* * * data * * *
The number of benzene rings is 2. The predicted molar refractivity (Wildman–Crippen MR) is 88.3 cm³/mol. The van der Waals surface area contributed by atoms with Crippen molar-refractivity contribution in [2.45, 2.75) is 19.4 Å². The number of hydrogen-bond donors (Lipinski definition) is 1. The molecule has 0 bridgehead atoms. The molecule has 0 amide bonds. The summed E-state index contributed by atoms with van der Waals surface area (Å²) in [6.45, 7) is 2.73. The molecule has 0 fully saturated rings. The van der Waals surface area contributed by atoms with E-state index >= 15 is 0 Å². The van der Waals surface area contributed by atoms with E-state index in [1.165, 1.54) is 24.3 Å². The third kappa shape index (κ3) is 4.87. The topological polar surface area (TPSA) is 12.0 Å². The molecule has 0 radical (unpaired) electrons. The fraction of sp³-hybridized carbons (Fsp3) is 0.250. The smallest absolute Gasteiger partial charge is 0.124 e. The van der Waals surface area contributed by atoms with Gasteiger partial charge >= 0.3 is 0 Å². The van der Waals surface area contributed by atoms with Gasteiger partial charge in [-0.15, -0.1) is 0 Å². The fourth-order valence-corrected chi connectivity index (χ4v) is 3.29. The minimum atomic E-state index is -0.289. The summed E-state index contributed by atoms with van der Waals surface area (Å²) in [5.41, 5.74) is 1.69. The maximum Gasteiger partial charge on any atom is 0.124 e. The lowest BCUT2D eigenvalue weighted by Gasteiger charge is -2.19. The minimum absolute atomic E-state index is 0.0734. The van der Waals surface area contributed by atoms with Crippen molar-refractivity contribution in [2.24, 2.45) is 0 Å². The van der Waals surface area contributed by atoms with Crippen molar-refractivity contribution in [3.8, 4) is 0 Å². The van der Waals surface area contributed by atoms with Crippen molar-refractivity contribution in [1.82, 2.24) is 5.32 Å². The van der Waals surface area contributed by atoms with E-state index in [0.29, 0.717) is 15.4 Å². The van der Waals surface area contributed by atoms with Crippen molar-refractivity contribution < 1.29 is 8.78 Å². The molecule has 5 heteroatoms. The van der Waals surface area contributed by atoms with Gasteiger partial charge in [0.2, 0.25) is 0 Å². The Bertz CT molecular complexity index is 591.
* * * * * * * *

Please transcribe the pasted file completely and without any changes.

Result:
The number of benzene rings is 2. The predicted molar refractivity (Wildman–Crippen MR) is 88.3 cm³/mol. The van der Waals surface area contributed by atoms with Crippen molar-refractivity contribution in [2.45, 2.75) is 19.4 Å². The number of hydrogen-bond donors (Lipinski definition) is 1. The molecule has 0 bridgehead atoms. The molecule has 0 amide bonds. The summed E-state index contributed by atoms with van der Waals surface area (Å²) in [6.45, 7) is 2.73. The molecule has 0 fully saturated rings. The van der Waals surface area contributed by atoms with E-state index >= 15 is 0 Å². The van der Waals surface area contributed by atoms with E-state index in [1.165, 1.54) is 24.3 Å². The third kappa shape index (κ3) is 4.87. The topological polar surface area (TPSA) is 12.0 Å². The molecule has 0 radical (unpaired) electrons. The fraction of sp³-hybridized carbons (Fsp3) is 0.250. The smallest absolute Gasteiger partial charge is 0.124 e. The van der Waals surface area contributed by atoms with Gasteiger partial charge >= 0.3 is 0 Å². The van der Waals surface area contributed by atoms with Gasteiger partial charge in [-0.15, -0.1) is 0 Å². The fourth-order valence-corrected chi connectivity index (χ4v) is 3.29. The minimum atomic E-state index is -0.289. The summed E-state index contributed by atoms with van der Waals surface area (Å²) in [5.41, 5.74) is 1.69. The maximum Gasteiger partial charge on any atom is 0.124 e. The lowest BCUT2D eigenvalue weighted by Gasteiger charge is -2.19. The minimum absolute atomic E-state index is 0.0734. The van der Waals surface area contributed by atoms with Crippen molar-refractivity contribution in [2.24, 2.45) is 0 Å². The van der Waals surface area contributed by atoms with Crippen molar-refractivity contribution in [3.8, 4) is 0 Å². The van der Waals surface area contributed by atoms with Crippen molar-refractivity contribution in [1.82, 2.24) is 5.32 Å². The van der Waals surface area contributed by atoms with E-state index in [0.29, 0.717) is 15.4 Å². The van der Waals surface area contributed by atoms with Crippen molar-refractivity contribution < 1.29 is 8.78 Å². The molecule has 5 heteroatoms. The van der Waals surface area contributed by atoms with Gasteiger partial charge in [0.2, 0.25) is 0 Å². The Bertz CT molecular complexity index is 591.